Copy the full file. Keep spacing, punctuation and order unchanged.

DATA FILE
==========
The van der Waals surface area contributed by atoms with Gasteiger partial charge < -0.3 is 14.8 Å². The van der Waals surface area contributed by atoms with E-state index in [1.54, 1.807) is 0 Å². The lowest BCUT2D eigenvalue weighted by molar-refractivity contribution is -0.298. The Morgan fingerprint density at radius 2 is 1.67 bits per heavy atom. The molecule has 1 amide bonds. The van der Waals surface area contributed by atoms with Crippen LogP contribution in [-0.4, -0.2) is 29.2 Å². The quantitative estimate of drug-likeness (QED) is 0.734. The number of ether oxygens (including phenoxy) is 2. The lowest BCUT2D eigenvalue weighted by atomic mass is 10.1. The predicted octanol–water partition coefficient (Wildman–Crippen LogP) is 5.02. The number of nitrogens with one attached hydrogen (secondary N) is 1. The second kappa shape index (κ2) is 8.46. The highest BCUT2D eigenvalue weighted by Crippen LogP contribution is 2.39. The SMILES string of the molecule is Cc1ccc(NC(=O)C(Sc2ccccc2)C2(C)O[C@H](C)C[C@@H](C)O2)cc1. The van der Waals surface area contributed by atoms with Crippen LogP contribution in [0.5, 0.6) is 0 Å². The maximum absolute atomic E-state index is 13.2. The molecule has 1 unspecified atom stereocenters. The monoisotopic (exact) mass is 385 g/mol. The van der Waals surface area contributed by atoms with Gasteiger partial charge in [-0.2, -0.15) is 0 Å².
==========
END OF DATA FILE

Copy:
The van der Waals surface area contributed by atoms with Gasteiger partial charge < -0.3 is 14.8 Å². The van der Waals surface area contributed by atoms with E-state index in [1.54, 1.807) is 0 Å². The lowest BCUT2D eigenvalue weighted by molar-refractivity contribution is -0.298. The Morgan fingerprint density at radius 2 is 1.67 bits per heavy atom. The molecule has 1 amide bonds. The van der Waals surface area contributed by atoms with Crippen LogP contribution in [-0.4, -0.2) is 29.2 Å². The quantitative estimate of drug-likeness (QED) is 0.734. The number of ether oxygens (including phenoxy) is 2. The lowest BCUT2D eigenvalue weighted by atomic mass is 10.1. The predicted octanol–water partition coefficient (Wildman–Crippen LogP) is 5.02. The number of nitrogens with one attached hydrogen (secondary N) is 1. The second kappa shape index (κ2) is 8.46. The highest BCUT2D eigenvalue weighted by Crippen LogP contribution is 2.39. The SMILES string of the molecule is Cc1ccc(NC(=O)C(Sc2ccccc2)C2(C)O[C@H](C)C[C@@H](C)O2)cc1. The van der Waals surface area contributed by atoms with Crippen LogP contribution in [0.5, 0.6) is 0 Å². The maximum absolute atomic E-state index is 13.2. The molecule has 1 unspecified atom stereocenters. The monoisotopic (exact) mass is 385 g/mol. The van der Waals surface area contributed by atoms with Gasteiger partial charge in [-0.2, -0.15) is 0 Å².